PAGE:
Nanovic Institute awards Laura Shannon Prize to Max Bergholz

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Max Bergholz is the winner of the 2019 Laura Shannon Prize in Contemporary European Studies.

Max Bergholz is the winner of the 2019 Laura Shannon Prize in Contemporary European Studies.

The Nanovic Institute for European Studies at the University of Notre Dame has awarded the 2019 Laura Shannon Prize in Contemporary European Studies to Max Bergholz for his book “Violence as a Generative Force: Identity, Nationalism, and Memory in a Balkan Community,” published by Cornell University Press.

The Laura Shannon Prize, one of the preeminent prizes for European studies, is awarded each year to the best book in European studies that transcends a focus on any one country, state or people to stimulate new ways of thinking about contemporary Europe as a whole. This year’s cycle of the award considered books in history and social sciences published in 2016 or 2017.

Examining the intercommunal violence in a community on the border of Bosnia and Croatia, “Violence as a Generative Force” received high praise by the jury: “Restrained, humane, and beautifully written, and drawing intelligently on ethnography, psychology, and genocide studies, ‘Violence as a Generative Force’ deserves to be read not only by Europeanists but by anyone seeking to understand the dynamics of mass violence.”

Bergholz shows violence was less a consequence of than a catalyst to ethnic identification and polarization. It was “generative” both in that it took on a dynamic of its own, and in that it could cement — and even fix in memory — ethnic identities that had been much more fluid and contingent. 

In this study, Bergholz asks us to think again about the sources, processes and consequences of ethnic violence. When and why do neighbors turn on neighbors? From a careful reading of disparate and challenging sources, Bergholz reconstructs a series of massacres and reprisals that took place in 1941 in the region of Kulen Vakuf in northwest Bosnia and that left many hundreds of men, women and children dead. This was intimate violence: men shot, mutilated or cut the throats of people they often knew; they tossed their bodies into pits or rivers or burned them alive; they stole everything worth stealing and then razed houses and farms. But at each stage of his often disturbing story, Bergholz shows how contingency, local relations and even personal choice affected the course of events: We see how killings could begin when local hoodlums or opportunists were suddenly granted authority and guns; how opportunities for score-settling or looting led others to join in; how fears of reprisals or a desire for vengeance could escalate violence; how the presence or absence of a few particularly respected or determined individuals could tip the balance of who lived or died.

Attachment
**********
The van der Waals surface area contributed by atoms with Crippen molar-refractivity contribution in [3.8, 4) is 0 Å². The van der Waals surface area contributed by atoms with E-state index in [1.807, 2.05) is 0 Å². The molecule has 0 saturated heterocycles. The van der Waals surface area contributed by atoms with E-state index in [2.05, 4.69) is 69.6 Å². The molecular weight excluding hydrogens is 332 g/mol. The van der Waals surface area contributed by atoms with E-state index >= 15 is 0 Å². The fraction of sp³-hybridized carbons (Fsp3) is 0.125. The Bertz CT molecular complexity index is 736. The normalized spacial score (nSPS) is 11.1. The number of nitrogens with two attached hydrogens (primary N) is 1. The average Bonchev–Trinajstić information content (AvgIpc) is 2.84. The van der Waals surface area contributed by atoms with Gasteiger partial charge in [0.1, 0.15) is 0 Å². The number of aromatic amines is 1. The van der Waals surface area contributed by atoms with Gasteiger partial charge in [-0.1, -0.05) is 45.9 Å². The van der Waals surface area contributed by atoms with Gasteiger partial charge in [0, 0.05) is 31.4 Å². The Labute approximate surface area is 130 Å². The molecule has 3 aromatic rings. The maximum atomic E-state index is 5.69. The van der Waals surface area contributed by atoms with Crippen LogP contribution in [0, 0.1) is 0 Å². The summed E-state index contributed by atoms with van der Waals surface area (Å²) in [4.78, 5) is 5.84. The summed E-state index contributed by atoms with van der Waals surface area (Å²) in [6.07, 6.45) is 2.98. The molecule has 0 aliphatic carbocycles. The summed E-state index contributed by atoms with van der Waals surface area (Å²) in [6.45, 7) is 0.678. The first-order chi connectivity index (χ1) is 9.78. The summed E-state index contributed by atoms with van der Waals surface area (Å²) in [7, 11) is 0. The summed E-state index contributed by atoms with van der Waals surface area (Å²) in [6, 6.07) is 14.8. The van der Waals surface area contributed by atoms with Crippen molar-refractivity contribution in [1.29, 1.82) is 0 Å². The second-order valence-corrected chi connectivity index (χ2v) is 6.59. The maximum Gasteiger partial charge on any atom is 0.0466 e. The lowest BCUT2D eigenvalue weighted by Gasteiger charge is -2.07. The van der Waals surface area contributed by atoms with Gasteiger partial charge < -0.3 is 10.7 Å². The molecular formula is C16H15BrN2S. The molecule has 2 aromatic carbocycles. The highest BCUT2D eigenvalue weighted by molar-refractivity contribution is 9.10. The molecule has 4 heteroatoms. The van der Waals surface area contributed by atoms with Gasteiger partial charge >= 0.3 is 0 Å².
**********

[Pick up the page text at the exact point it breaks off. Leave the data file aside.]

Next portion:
Bergholz is associate professor of history at Concordia University in Montreal, where he holds the James M. Stanford Professorship in Genocide and Human Rights Studies. His work focuses on microhistorical approaches to the history of modern Europe with an emphasis on the local dynamics of nationalism, intercommunal violence and historical memory. He will visit Notre Dame during the fall semester to accept the prize, deliver a public lecture and meet with students and faculty.

The Shannon Prize jury also awarded honorable mention to both John R. Bowen, Dunbar-Van Cleve Professor in Arts and Sciences at Washington University in St. Louis, for his book “On British Islam: Religion, Law, and Everyday Practice in Shari’a Councils,” and to Yuri Slezkine, Jane K. Sather Professor of History at the University of California, Berkeley, for his book “The House of Government: A Saga of the Russian Revolution”; both books are published by Princeton University Press.

The jury for this year’s prize consisted of Ruth Abbey, professor of political science, University of Notre Dame; Jeffrey J. Anderson, Graf Goltz Professor and Director of the BMW Center for German and European Studies, Georgetown University; Alexander Martin, professor of history, University of Notre Dame; John Merriman, Charles Seymour Professor of History, Yale University; and Susan G. Pedersen, Gouverneur Morris Professor of History, Columbia University.

Now in its 10th anniversary cycle, the Laura Shannon Prize is made possible through an endowment from Michael and Laura Shannon of Houston, Texas. Laura serves on the Nanovic Institute’s Advisory Board and Michael, class of 1958, serves on Notre Dame’s Graduate Studies and Research Advisory Council.

The Nanovic Institute for European Studies at the University of Notre Dame is committed to enriching the intellectual culture of Notre Dame by creating an integrated, interdisciplinary home for students and faculty to explore the evolving ideas, cultures, beliefs and institutions that shape Europe today. The institute is an integral part of Notre Dame’s Keough School of Global Affairs. For additional information about the Nanovic Institute and the Laura Shannon Prize, visit nanovic.nd.edu/prize.